The org-chart of a police department is often made up of a Chief, a handful of Assistant Chiefs, followed by Captains, Lieutenants, Sergeants, and Officers. In many departments, Detective is not a rank, but an assignment. Some departments have different organizations. San Francisco has Inspectors rather than Detectives. Baltimore has Colonels. If you’re writing about a real city, check the department website or contact the department to learn how it’s organized.

Cities without a police department contract with a neighboring city or the county sheriff to provide police services. In this case, the city pays for those services.

Sheriff Department

The Sheriff Department is run by and funded by the county. The head of the department is the Sheriff, who is elected by all people of the county. He reports to the citizens but the department funding is controlled by the county commission, who is also elected.

The Sheriff has policing responsibility for areas of the county that are not inside a city, often called unincorporated areas. The Sheriff is also in charge of a county jail, prisoner transport (to and from court), and courthouse security. If your county has a search and rescue team, it is run by the sheriff.

The organization of a sheriff department is similar to a police department. Again, check with the department where your story is set to find out it is organized.

Cooperation and Exceptions

Often times a city or county needs help that it doesn’t have internally. This could be anything from forensics to murder investigation to traffic control to handle a multiple location or large-scale crime.

The city and county will know who to call for help. A few years ago there was a shooter driving through Salt Lake City, randomly shooting at cars and buildings. The crime scene stretch for many blocks. Salt Lake City police put out a general call for assistance because of size of the crime scene. Officers from as far away as 30 miles came to help. I remember seeing a line of nine police cars from outside Salt Lake City heading toward downtown, lights and sirens going.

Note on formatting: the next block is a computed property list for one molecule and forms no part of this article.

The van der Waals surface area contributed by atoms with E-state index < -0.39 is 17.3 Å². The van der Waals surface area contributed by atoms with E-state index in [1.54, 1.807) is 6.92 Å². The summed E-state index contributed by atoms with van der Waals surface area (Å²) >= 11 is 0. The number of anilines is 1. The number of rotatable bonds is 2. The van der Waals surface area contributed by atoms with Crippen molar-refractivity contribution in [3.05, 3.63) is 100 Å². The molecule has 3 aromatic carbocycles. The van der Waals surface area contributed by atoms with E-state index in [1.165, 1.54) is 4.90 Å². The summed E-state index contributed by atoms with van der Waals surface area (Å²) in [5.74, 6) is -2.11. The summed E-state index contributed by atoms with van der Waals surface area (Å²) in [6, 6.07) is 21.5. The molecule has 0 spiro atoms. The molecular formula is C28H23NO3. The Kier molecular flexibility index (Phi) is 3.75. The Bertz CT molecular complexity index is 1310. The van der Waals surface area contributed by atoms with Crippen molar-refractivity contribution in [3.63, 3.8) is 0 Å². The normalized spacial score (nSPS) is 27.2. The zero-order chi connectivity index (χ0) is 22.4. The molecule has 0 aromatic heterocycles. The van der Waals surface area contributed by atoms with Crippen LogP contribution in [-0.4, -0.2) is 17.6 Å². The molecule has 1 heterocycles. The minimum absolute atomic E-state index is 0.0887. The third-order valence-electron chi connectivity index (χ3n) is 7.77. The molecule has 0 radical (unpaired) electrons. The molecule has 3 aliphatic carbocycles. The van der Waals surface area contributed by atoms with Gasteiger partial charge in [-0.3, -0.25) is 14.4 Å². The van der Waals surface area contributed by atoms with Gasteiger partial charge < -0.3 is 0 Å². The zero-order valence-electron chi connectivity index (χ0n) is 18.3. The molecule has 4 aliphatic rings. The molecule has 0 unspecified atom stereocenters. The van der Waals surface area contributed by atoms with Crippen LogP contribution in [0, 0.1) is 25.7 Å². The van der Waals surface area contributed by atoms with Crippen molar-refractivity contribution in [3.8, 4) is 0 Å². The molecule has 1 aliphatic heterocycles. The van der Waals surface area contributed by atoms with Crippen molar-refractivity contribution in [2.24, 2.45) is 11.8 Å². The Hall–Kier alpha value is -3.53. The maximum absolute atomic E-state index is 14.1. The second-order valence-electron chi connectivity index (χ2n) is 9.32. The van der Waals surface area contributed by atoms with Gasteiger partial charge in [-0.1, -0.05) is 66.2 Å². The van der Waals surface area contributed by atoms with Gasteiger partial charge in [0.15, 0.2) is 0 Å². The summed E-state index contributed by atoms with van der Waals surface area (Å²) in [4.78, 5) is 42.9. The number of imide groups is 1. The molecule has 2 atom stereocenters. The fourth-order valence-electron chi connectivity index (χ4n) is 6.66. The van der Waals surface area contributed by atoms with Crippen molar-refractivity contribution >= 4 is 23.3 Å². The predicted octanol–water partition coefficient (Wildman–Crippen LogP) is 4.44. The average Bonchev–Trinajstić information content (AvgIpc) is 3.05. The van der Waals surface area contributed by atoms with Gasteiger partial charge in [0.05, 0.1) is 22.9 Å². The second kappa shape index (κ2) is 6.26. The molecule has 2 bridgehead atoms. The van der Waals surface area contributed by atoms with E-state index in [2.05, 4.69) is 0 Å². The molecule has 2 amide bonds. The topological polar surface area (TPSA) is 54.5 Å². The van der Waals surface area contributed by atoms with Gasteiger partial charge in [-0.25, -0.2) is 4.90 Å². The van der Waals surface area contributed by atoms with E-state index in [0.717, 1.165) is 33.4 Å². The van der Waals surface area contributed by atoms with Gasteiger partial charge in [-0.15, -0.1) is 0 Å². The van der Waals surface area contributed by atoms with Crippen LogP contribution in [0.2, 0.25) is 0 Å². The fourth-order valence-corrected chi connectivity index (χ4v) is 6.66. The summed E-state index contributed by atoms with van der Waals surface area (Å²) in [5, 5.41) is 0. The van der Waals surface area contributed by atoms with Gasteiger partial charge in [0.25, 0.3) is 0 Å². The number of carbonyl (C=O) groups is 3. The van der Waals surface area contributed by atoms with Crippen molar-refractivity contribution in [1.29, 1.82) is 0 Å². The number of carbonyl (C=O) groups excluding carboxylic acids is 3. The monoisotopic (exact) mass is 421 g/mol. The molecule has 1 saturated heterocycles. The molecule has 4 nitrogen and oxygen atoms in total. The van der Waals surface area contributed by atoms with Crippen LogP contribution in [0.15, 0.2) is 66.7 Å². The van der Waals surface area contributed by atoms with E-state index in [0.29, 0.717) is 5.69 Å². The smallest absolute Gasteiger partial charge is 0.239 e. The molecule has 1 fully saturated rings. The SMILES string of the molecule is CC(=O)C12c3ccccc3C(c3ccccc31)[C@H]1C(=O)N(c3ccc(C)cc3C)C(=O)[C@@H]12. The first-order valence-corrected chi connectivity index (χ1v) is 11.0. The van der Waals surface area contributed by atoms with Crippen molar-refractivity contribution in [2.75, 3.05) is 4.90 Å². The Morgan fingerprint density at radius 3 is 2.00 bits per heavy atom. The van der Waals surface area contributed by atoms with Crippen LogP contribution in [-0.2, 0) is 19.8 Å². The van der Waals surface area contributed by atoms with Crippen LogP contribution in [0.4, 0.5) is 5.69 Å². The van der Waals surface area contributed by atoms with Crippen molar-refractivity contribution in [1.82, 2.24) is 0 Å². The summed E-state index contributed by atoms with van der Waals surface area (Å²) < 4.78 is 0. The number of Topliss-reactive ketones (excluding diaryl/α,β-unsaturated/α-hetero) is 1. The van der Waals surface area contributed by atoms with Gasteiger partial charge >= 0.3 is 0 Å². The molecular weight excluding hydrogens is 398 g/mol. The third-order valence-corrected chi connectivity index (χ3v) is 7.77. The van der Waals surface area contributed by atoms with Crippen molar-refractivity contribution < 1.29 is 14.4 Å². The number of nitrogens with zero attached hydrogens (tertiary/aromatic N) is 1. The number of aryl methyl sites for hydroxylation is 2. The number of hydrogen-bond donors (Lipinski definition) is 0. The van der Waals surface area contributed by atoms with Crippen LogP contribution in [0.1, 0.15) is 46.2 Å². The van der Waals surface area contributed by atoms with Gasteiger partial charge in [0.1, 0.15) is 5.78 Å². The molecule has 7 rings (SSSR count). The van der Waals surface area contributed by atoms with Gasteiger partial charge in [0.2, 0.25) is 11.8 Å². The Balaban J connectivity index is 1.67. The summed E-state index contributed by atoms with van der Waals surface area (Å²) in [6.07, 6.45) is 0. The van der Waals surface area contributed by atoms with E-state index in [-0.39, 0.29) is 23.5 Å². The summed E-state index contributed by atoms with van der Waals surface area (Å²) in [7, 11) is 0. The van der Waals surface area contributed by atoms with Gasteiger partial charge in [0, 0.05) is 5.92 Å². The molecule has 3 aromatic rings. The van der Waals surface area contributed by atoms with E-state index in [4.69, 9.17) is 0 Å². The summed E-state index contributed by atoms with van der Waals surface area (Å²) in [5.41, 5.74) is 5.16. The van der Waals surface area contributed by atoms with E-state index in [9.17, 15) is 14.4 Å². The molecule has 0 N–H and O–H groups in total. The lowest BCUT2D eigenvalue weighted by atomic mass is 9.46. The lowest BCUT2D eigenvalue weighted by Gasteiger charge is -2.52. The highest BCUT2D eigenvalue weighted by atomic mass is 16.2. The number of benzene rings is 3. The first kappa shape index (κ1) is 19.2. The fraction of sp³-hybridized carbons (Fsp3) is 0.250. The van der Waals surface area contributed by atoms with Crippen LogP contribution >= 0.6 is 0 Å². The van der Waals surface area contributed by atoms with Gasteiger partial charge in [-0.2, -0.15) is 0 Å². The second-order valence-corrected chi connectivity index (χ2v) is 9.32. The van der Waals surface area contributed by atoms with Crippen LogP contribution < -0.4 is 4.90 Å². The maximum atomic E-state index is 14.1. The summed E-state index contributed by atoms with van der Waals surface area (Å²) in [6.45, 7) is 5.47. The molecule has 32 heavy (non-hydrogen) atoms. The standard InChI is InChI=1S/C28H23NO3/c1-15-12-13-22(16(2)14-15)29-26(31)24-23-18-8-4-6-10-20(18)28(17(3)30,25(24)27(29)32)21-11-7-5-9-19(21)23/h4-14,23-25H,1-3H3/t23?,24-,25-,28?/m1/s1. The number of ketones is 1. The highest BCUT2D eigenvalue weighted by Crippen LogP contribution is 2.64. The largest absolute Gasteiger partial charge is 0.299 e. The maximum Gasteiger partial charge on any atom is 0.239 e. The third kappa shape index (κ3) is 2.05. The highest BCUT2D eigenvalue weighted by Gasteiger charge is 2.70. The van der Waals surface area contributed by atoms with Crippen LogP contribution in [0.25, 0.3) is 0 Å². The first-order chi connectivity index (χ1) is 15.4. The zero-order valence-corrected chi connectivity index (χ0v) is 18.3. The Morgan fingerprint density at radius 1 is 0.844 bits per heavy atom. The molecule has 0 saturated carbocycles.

There are also specialized needs that a city may not have. A smaller city is unlikely to have SWAT or a bomb squad, but the know who to call. The city that asks for help will get a bill from the city that helped to pay for the costs.

Other times, there may be a joint task force that works in multiple cities. A Gang Task Force is commonly setup with neighboring cities to fight this type of crime. The task force is paid for by each participating city and the command structure is determined by the agreement.

Other times, cities may be mandated to work together in different ways. In Utah, the state legislature passed a law that the three largest departments in Salt Lake County rotate over who investigates each other in the case of officer involved shootings or crimes committed by an officer.

If a city does not have a jail, it will contract with a neighboring city or usually the county, for jail services. The city needing jail service is billed by the jail.

In one unique and strange organization, the Salt Lake County Sheriff Department does not provide policing services. Instead, the Unified Police Department, of which the Sheriff is the Chief, provides those services. So cities without a police department will contract with Unified Police. The Sheriff Department handles the jail, prisoner transport, and search and rescue.

Forensics techs are not police officers. Contrary to what you see on CSI, forensics do not question suspects. They do not have arrest authority. They are civilians. Most states have a crime lab to handle things not done by a city. My city can process finger and shoe prints, photographs, ballistics, etc. But DNA, fibers, hair, and many other things are handled by the state crime lab.

I’m going to mention the coroner/medical examiner here even though they are not law enforcement. Remember that a coroner and ME are not the same thing. A coroner is elected and needs no medical training. A medical examiner has a medical degree and is hired. In Utah, the state runs the medical examiner’s office and it is part of the Utah Department of Health. No city or county has their own.

Finally I need to mention jurisdiction. You hear this all time on TV and in the movies, “We’re outside your city, cop, so you don’t have jurisdiction.” That may not be true. In Utah, all Law Enforcement Officers are certified by the state of Utah. This means they have can make an arrest anywhere in the state.